A court in Kyrgyzstan has banned a Dutch documentary about gay men who are practicing Muslims.
The 59-minute film, “I Am Gay and Muslim,” was scheduled to screen at the Bir Duino (“One World”) Human Rights Film Festival in Bishkek on September 28.
Kyrgyzstan’s chief cleric, Mufti Rakhmatilla Egemberdiev, said the film slanders Muslims by presenting Islam "in a bad form using as examples people who have nothing to do with religion,” local news agencies quoted him as saying. The State Committee on Religious Affairs concluded the film incites religious hatred. Only hours before the scheduled screening, a Bishkek court banned the film as extremist.
Most Kyrgyzstanis profess Islam, though relatively few are hard-core adherents to the faith.
The State Committee on National Security and the Interior Ministry are charged with enforcing the ban on showing or distributing the film in Kyrgyzstan. Earlier this month, a Bishkek court banned the anti-Islam film “Innocence of Muslims,” which had sparked protests across the Muslim world.
“I Am Gay and Muslim” was shot last year in Morocco, where homosexuality is illegal.
Director Chris Belloni says on his website that the documentary “follows a number of young gay men in Morocco in their exploration of their religious and sexual identity.”
For most Tajiks, Russia plays a huge role in their families’ well being: Tajikistan’s economy is deeply dependent on remittances sent from its labor migrants in Russia; Tajikistan imports 90 percent of its oil products from Russia; and twenty years after the fall of the Soviet Union, Russia remains one of Tajikistan’s largest trade partners.
On September 26, politicians from both countries met in Dushanbe to discuss economic integration. Their roundtable came the week before a scheduled visit from the architect of post-Soviet reintegration himself, President Vladimir Putin. At a widely publicized roundtable, the two sides cheerfully discussed the idea of Tajikistan’s accession to the Moscow-led Customs Union of Belarus, Kazakhstan and Russia. It turns out the topic will be on Putin’s agenda – a touch of brotherly bonhomie among a set of thornier subjects – and apparently has Dushanbe’s full support.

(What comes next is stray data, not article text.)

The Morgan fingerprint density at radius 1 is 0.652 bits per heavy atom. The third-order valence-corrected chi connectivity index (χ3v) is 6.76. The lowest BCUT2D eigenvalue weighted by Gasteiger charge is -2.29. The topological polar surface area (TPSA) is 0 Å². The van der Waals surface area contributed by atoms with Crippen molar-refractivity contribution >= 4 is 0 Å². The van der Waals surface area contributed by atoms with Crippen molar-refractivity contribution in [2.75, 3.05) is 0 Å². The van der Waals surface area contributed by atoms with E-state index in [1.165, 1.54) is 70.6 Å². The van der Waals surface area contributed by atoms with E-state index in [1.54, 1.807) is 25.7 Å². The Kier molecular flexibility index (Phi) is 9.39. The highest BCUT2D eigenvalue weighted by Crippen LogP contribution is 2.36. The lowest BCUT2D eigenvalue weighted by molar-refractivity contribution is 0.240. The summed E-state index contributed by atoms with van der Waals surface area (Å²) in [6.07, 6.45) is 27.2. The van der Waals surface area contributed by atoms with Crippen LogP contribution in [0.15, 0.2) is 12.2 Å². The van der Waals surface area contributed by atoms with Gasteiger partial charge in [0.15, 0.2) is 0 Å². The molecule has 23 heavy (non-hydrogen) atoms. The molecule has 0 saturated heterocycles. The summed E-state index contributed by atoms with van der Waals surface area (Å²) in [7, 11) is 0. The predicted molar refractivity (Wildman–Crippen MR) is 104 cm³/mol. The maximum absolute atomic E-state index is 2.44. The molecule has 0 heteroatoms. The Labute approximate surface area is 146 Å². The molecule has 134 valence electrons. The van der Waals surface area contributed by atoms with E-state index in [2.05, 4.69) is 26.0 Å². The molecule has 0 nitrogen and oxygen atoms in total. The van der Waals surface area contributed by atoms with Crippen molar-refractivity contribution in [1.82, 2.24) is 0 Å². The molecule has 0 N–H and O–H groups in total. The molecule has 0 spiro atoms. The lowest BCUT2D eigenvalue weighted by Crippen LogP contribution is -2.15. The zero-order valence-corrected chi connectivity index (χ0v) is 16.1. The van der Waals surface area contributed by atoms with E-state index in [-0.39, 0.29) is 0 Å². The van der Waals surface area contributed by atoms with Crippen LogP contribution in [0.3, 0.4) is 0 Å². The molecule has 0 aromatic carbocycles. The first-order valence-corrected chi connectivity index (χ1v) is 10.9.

"The admission of Tajikistan to the Customs Union will be a significant step towards economic integration with Russia and other Customs Union members," said a statement by Tajikistan’s Ministry of Economic Development and Trade, carried by Interfax. The ministry noted that membership would guarantee supplies of petrol and basic foodstuffs. (President Emomali Rakhmon had just urged his citizens to stockpile grain for the winter ahead.)
This summer, Vitaly Korolkov, 38, was homeless, HIV-positive, and a recovering heroin addict. He began methadone treatment the last time he got out of prison, three years ago, because, as he put it, “I just want to live, don’t know how much time I have left.”
She’s tantalized us all summer. First, there was the new album with the soon-to-be hit single, “Round Run.” Then there was the trailer for the music video.
Now -- undeterred by a few scandals about Billboard not actually declaring Googoosha a hit -- we have the real thing: Move over VH1, the daughter of Uzbekistan’s strongman, Islam Karimov, is on YouTube.
Rolling around Bukhara in a classic Chaika limousine, Gulnara Karimova is waiting for her black-clad ninja man as he runs “round and round,” scaling walls, jumping and skipping across the fabled UNESCO world heritage site to an exclusive rendezvous with the princess of pop (and the country). It’s the Matrix meets James Bond playing capture the flag.
Googoosha sure knows how to build up the suspense. While you may not often see a low-cut dress in an Islamic holy place, Googoosha owns it, baby.
As for the music? Googoosha calls her song a “dance floor pumper” from an “exotic potpourri of sounds and a personal testimony to the power of deeply felt emotions.” While some might feel the 90s-style synthpop better relegated to a sticky Tashkent nightclub, we’ll let viewers decide.
Russian President Vladimir Putin’s September 20 visit to Kyrgyzstan ended with half a dozen bilateral agreements and some anachronistic-sounding rhetoric about Moscow’s benevolent role in Central Asia. On the face of it, Russia won an extension of military basing rights for another generation, while Kyrgyzstan got millions of dollars in debt forgiveness and promises of investment in the construction of two major hydropower projects. But all the deals have yet to be finalized and some won’t kick in for years, with multiple strings attached.
The visit was Putin’s first to Kyrgyzstan since an April 2010 uprising toppled the former president, Kurmanbek Bakiyev, who had angered the Kremlin by effectively misappropriating a $300 million Russian loan and backtracking on some of his promises. Moscow has been slow to warm to the post-Bakiyev leadership, expressing frustration earlier this year, for example, with Bishkek’s constant attempts to get aid while maintaining a so-called multi-vector foreign policy.